Ohio: I’d like to invite Sens. Sherrod Brown and Rob Portman over for dinner.
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Amy Brickner milks some of her family's Stover Farms dairy cows in Cumberland County, Pa., Jan. 7, 2021. A severe farmworker shortage is hurting family dairy farms especially, because of the round-the-year need for frequent milking, pushing up prices and making Senate passage of the House-passed Farm Workforce Modernization Act especially urgent, writes Ohio dairy farmer Kathy Davis in a guest column today. (Photo by Mark Pynes | mpynes@pennlive.com)

One by one, I’d take away everything that requires farm labor. When they see they’d be left with nothing but an empty plate, maybe then they and their colleagues would take the shortage of farmworkers more seriously.

I’m a seventh-generation family dairy farmer. Farmers in Ohio have been asking Congress to pass legislation to help fix the agricultural farm workforce shortage for more than 30 years. Now we are in a crisis and families are feeling the pain. Without workers, farmers produce less, supply goes down, and prices go up. For example, based on September projections, a turkey was expected to cost 112% more this Thanksgiving than last year.

Overall, food prices, seasonally unadjusted, are 10% higher than 2021. Without action, inflation will only continue.

The House of Representatives heard our call. In March 2021, on a bipartisan basis, the House passed the Farm Workforce Modernization Act.

This bill would allow farmworkers to work within the parameters of the law and keep applying their talents and skills in the agricultural sector. It would also make improvements to the H-2A guest worker program, which hasn’t been reformed since 1986.

Under the current law, the program applies only to seasonal workers. That doesn’t help dairy farmers such as myself or other farmers who raise livestock. My cows need to be milked three times a day, 365 days a year. The cows don’t know when it’s Christmas Day or your wedding anniversary.

The Farm Workforce Modernization Act would allow farmers to hire year-round guest workers, which would be a game changer for us.

I’d love to hire American workers, but most aren’t interested in working long hours in the elements and milking cows. When COVID-19 hit the area, we thought, since other businesses were closing, we’d get lots of local people applying for jobs. But nobody applied.

The data show that the farm workforce crisis is a problem with a solution. A study by Texas A&M showed that the use of more foreign workers is associated with lower inflation and reduced food prices to consumers, including for milk, eggs, meat, fruits, and vegetables.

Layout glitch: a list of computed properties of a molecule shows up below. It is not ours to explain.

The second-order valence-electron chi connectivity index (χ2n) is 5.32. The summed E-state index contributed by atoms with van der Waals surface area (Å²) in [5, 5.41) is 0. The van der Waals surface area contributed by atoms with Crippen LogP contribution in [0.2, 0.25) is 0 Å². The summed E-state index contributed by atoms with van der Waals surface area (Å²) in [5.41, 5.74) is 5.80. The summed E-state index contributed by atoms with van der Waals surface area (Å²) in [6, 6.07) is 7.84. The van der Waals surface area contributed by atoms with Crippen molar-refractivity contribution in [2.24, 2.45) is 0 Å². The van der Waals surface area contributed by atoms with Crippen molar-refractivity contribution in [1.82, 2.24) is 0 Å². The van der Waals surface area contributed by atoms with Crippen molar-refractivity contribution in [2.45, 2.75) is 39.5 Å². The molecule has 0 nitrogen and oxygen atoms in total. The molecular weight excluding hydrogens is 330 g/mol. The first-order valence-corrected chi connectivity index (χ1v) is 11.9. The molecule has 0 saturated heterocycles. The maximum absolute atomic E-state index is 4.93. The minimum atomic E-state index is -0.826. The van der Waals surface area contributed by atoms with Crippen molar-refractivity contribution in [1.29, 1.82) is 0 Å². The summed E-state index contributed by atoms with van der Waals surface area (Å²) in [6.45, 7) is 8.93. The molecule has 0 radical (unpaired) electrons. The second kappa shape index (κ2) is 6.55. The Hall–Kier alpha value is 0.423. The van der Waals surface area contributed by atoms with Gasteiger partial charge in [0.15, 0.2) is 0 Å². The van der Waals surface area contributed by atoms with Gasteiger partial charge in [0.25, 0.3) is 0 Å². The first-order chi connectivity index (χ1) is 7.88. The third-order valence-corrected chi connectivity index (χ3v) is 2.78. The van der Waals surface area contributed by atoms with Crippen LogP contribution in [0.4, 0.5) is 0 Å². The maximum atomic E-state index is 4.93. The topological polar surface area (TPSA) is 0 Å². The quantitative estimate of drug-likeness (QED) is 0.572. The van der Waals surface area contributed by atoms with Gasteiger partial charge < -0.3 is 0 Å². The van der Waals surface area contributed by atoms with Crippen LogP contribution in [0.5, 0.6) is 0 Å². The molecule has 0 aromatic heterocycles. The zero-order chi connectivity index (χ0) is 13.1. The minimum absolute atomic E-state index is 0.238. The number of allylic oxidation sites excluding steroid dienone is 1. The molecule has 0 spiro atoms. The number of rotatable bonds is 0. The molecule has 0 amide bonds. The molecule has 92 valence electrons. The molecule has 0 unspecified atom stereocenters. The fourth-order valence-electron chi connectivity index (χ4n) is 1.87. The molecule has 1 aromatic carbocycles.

Another study by the Cato Institute showed that the House version of the FWMA would reduce labor costs for farms who use H-2A guest workers by almost $2.8 billion over two years, with $39.5 million savings realized in Ohio.

It’s not just costs that folks should be worried about. The agriculture labor shortage is also an issue of national security. Next year, for the first time ever, the United States. will import more food than it exports, according to U.S. Department of Agriculture projections.

We should not be relying on other countries to feed ourselves. We should be growing our own food on our own soil.

Kathy Davis

Kathy Davis is one of the owner-operators of Ayers Farms in Perrysville, Ashland County. (Photo courtesy of Dairy Farmers of America)

The House-passed legislation was a good start. Now in the Senate, Sens. Mike Crapo, Republican of Idaho, and Mike Bennet, Democrat of Colorado, are leading negotiations and moving the process forward. If our Ohio senators are serious about lowering food prices and sustaining our state’s economy, they will actively work to build bipartisan support and get this legislation through the Senate before the end of the year.

Because of Senate inaction, we are seeing high food prices and a threat to our nation’s food security. We’re seeing farmers leaving land dormant or letting crops rot in the field without workers to harvest them. Many are selling their farms and leaving agriculture altogether. Sens. Brown and Portman need to support passage of a farm workforce solution in the Senate without delay. Time is not on our side. We need action now.

UK stocks slipped on Monday as investors refrained from making risky bets ahead of key central bank decisions this week, while gains in Unilever limited losses on the FTSE 100 after the consumer goods giant announced a new chief executive officer.

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